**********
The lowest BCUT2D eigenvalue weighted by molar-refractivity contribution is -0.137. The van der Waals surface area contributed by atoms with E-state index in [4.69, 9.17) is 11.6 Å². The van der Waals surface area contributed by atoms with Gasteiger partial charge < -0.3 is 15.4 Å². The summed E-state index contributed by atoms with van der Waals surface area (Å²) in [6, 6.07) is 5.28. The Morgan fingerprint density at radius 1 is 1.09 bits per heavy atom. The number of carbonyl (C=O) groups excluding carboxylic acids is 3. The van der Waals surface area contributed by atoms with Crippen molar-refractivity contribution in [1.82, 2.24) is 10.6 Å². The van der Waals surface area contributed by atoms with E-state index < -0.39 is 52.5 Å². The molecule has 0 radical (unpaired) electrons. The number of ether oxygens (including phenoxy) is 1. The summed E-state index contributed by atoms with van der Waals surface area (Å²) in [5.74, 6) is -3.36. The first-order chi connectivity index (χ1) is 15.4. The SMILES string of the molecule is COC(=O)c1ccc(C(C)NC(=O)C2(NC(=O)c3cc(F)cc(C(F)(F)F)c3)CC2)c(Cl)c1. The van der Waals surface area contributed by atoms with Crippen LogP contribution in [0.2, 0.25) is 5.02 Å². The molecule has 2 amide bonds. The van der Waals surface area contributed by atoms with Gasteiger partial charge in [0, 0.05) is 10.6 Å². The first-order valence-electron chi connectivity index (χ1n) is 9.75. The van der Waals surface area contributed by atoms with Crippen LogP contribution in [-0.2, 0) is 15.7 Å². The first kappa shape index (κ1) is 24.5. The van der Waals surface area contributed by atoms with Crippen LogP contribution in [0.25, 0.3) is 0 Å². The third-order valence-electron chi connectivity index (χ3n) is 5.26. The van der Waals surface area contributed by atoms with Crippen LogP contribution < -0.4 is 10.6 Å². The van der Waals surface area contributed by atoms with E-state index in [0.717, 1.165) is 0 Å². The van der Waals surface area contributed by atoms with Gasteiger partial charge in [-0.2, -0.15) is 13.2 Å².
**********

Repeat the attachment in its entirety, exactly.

The lowest BCUT2D eigenvalue weighted by molar-refractivity contribution is -0.137. The van der Waals surface area contributed by atoms with E-state index in [4.69, 9.17) is 11.6 Å². The van der Waals surface area contributed by atoms with Gasteiger partial charge < -0.3 is 15.4 Å². The summed E-state index contributed by atoms with van der Waals surface area (Å²) in [6, 6.07) is 5.28. The Morgan fingerprint density at radius 1 is 1.09 bits per heavy atom. The number of carbonyl (C=O) groups excluding carboxylic acids is 3. The van der Waals surface area contributed by atoms with Crippen molar-refractivity contribution in [1.82, 2.24) is 10.6 Å². The van der Waals surface area contributed by atoms with E-state index < -0.39 is 52.5 Å². The molecule has 0 radical (unpaired) electrons. The number of ether oxygens (including phenoxy) is 1. The summed E-state index contributed by atoms with van der Waals surface area (Å²) in [5.74, 6) is -3.36. The first-order chi connectivity index (χ1) is 15.4. The SMILES string of the molecule is COC(=O)c1ccc(C(C)NC(=O)C2(NC(=O)c3cc(F)cc(C(F)(F)F)c3)CC2)c(Cl)c1. The van der Waals surface area contributed by atoms with Crippen LogP contribution in [0.2, 0.25) is 5.02 Å². The molecule has 2 amide bonds. The van der Waals surface area contributed by atoms with Gasteiger partial charge in [0, 0.05) is 10.6 Å². The first-order valence-electron chi connectivity index (χ1n) is 9.75. The van der Waals surface area contributed by atoms with Crippen LogP contribution in [-0.2, 0) is 15.7 Å². The first kappa shape index (κ1) is 24.5. The van der Waals surface area contributed by atoms with Crippen LogP contribution in [0.25, 0.3) is 0 Å². The third-order valence-electron chi connectivity index (χ3n) is 5.26. The van der Waals surface area contributed by atoms with Crippen LogP contribution < -0.4 is 10.6 Å². The van der Waals surface area contributed by atoms with E-state index in [0.717, 1.165) is 0 Å². The van der Waals surface area contributed by atoms with Gasteiger partial charge in [-0.2, -0.15) is 13.2 Å².